Wednesday, November 23, 2005

Mindless Blatter

The always voluble Sepp Blatter is at it again, musing to Swiss weekly Schweizer Illustrierte that "I'm wondering whether it makes sense to play the national anthems [before international soccer matches]. We should at least consider not playing them."

The speculation followed an unsportsmanlike showing by fans and players in the final qualifying match between Turkey and Switzerland. The Swiss secured their place in the Cup finals on away goals, but then fled from the field as projectiles rained down.

The teams tussled in the tunnel, with midfielder Johann Lonfat describing the confrontation in sensational terms: "Grichting received some blows. He was covered in blood. He went to hospital, shocked. We were attacked. It was unbelievable. This went beyond the limits of intimidation. I was told: 'We're going to slit your throat.'"

Turkey, who placed 3rd in Korea/Japan and are currently ranked 11th in the world, are the highest-ranked side to fail to qualify for Germany 2006. Regional rivals Greece, ranked 17th, are also staying home.

Sepp's blattering is hardly new. In recent months he's voiced his displeasure on topics as diverse as the transfer fees paid by Premier Division sides, and drugs in sport. But his conflation of fair play with fuzzy-headed internationalism can produce comical results. We can do without the hooliganism, but international football without national pride or rivalry would be a pastime without a purpose.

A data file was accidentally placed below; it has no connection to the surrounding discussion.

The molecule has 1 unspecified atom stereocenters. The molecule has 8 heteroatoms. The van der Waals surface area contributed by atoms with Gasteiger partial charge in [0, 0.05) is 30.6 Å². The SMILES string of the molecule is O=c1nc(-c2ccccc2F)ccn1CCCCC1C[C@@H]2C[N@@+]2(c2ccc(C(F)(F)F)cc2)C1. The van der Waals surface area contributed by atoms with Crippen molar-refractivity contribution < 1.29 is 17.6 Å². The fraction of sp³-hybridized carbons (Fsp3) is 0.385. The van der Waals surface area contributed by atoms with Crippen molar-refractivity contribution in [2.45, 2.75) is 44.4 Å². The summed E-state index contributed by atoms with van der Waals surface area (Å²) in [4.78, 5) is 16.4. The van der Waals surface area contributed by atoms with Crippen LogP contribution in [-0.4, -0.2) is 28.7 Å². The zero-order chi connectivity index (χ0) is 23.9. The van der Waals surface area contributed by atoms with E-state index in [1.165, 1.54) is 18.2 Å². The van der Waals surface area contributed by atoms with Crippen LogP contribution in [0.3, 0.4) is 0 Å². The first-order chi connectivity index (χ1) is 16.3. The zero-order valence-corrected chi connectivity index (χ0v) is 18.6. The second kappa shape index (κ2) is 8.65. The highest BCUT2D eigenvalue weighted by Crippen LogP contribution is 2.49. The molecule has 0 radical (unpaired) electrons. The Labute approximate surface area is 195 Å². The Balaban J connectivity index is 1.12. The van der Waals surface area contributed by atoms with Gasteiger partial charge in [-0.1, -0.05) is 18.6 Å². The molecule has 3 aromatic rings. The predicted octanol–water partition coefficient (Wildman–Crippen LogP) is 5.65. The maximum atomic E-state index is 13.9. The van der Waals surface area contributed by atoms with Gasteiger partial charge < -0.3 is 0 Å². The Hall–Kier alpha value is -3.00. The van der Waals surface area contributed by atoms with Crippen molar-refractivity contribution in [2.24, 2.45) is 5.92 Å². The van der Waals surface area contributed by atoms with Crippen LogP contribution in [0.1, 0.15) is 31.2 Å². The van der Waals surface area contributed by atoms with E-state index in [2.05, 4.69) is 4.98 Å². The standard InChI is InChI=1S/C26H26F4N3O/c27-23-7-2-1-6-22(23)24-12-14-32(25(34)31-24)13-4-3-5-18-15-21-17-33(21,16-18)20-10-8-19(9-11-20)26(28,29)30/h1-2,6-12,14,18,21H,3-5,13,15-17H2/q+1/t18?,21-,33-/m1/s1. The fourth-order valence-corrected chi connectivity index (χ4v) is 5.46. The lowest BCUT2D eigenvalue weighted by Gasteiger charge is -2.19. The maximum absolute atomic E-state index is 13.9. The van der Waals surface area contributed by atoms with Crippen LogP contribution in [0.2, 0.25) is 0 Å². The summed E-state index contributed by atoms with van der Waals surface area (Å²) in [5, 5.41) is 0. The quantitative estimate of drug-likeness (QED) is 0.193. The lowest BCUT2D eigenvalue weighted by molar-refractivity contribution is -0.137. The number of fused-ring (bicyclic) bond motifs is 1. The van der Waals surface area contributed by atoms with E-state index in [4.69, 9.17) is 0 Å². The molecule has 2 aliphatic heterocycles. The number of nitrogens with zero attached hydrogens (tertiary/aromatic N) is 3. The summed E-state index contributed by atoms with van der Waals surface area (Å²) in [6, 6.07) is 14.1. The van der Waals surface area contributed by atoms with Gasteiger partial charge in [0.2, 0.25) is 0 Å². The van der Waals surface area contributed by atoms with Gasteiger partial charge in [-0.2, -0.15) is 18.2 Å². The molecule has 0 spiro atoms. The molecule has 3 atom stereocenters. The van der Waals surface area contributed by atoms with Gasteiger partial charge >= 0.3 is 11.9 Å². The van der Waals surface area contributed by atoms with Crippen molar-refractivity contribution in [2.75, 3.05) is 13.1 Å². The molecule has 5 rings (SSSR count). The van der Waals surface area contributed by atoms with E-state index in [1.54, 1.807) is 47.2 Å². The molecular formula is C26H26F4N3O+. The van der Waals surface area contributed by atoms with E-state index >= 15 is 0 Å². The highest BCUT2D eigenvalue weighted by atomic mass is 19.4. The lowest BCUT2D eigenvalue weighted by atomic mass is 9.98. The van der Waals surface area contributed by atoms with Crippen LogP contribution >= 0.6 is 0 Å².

Perhaps more comical moments lie ahead. Will Sepp abolish national uniforms, in favour of a more friendly 'shirts and skins' rule? Will fans be randomly assigned teams to cheer, lest their passions become inflamed with nationalism?

Sepp's finest hour on this front remains Korea/Japan, where he surrounded the footballers with the 'youth of the world' before each match, then declared the students to be a sort of human shield against attack by international terrorists. What self-respecting terrorist would attack children, after all? It's the sort of reasoning only Blatter himself understands.


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